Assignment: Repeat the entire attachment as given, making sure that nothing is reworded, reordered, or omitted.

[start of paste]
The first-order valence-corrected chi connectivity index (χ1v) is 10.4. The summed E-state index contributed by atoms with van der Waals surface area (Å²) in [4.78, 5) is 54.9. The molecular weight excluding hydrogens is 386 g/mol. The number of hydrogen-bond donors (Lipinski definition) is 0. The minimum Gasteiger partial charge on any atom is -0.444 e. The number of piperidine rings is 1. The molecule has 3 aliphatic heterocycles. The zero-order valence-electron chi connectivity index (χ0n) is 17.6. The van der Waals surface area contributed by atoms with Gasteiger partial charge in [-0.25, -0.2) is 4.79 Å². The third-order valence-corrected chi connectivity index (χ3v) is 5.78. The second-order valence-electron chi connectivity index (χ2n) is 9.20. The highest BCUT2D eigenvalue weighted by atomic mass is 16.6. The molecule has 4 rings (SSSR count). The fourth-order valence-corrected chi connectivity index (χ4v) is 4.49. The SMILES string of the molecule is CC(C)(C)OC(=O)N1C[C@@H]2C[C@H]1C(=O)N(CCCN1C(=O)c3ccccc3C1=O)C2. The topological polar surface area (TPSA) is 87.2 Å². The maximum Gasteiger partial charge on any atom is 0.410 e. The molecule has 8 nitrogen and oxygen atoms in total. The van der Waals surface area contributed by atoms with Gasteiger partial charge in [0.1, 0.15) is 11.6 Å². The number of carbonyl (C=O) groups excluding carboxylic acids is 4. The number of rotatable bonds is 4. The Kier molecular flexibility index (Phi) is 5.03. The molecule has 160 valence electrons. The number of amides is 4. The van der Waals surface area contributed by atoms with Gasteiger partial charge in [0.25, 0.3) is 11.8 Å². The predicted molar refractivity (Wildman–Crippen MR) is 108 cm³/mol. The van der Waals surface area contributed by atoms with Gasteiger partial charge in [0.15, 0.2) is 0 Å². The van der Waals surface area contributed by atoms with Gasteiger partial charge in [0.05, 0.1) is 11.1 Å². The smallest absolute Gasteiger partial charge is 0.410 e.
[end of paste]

The first-order valence-corrected chi connectivity index (χ1v) is 10.4. The summed E-state index contributed by atoms with van der Waals surface area (Å²) in [4.78, 5) is 54.9. The molecular weight excluding hydrogens is 386 g/mol. The number of hydrogen-bond donors (Lipinski definition) is 0. The minimum Gasteiger partial charge on any atom is -0.444 e. The number of piperidine rings is 1. The molecule has 3 aliphatic heterocycles. The zero-order valence-electron chi connectivity index (χ0n) is 17.6. The van der Waals surface area contributed by atoms with Gasteiger partial charge in [-0.25, -0.2) is 4.79 Å². The third-order valence-corrected chi connectivity index (χ3v) is 5.78. The second-order valence-electron chi connectivity index (χ2n) is 9.20. The highest BCUT2D eigenvalue weighted by atomic mass is 16.6. The molecule has 4 rings (SSSR count). The fourth-order valence-corrected chi connectivity index (χ4v) is 4.49. The SMILES string of the molecule is CC(C)(C)OC(=O)N1C[C@@H]2C[C@H]1C(=O)N(CCCN1C(=O)c3ccccc3C1=O)C2. The topological polar surface area (TPSA) is 87.2 Å². The maximum Gasteiger partial charge on any atom is 0.410 e. The molecule has 8 nitrogen and oxygen atoms in total. The van der Waals surface area contributed by atoms with Gasteiger partial charge in [0.1, 0.15) is 11.6 Å². The number of carbonyl (C=O) groups excluding carboxylic acids is 4. The number of rotatable bonds is 4. The Kier molecular flexibility index (Phi) is 5.03. The molecule has 160 valence electrons. The number of amides is 4. The van der Waals surface area contributed by atoms with Gasteiger partial charge in [0.25, 0.3) is 11.8 Å². The predicted molar refractivity (Wildman–Crippen MR) is 108 cm³/mol. The van der Waals surface area contributed by atoms with Gasteiger partial charge in [0.15, 0.2) is 0 Å². The van der Waals surface area contributed by atoms with Gasteiger partial charge in [0.05, 0.1) is 11.1 Å². The smallest absolute Gasteiger partial charge is 0.410 e.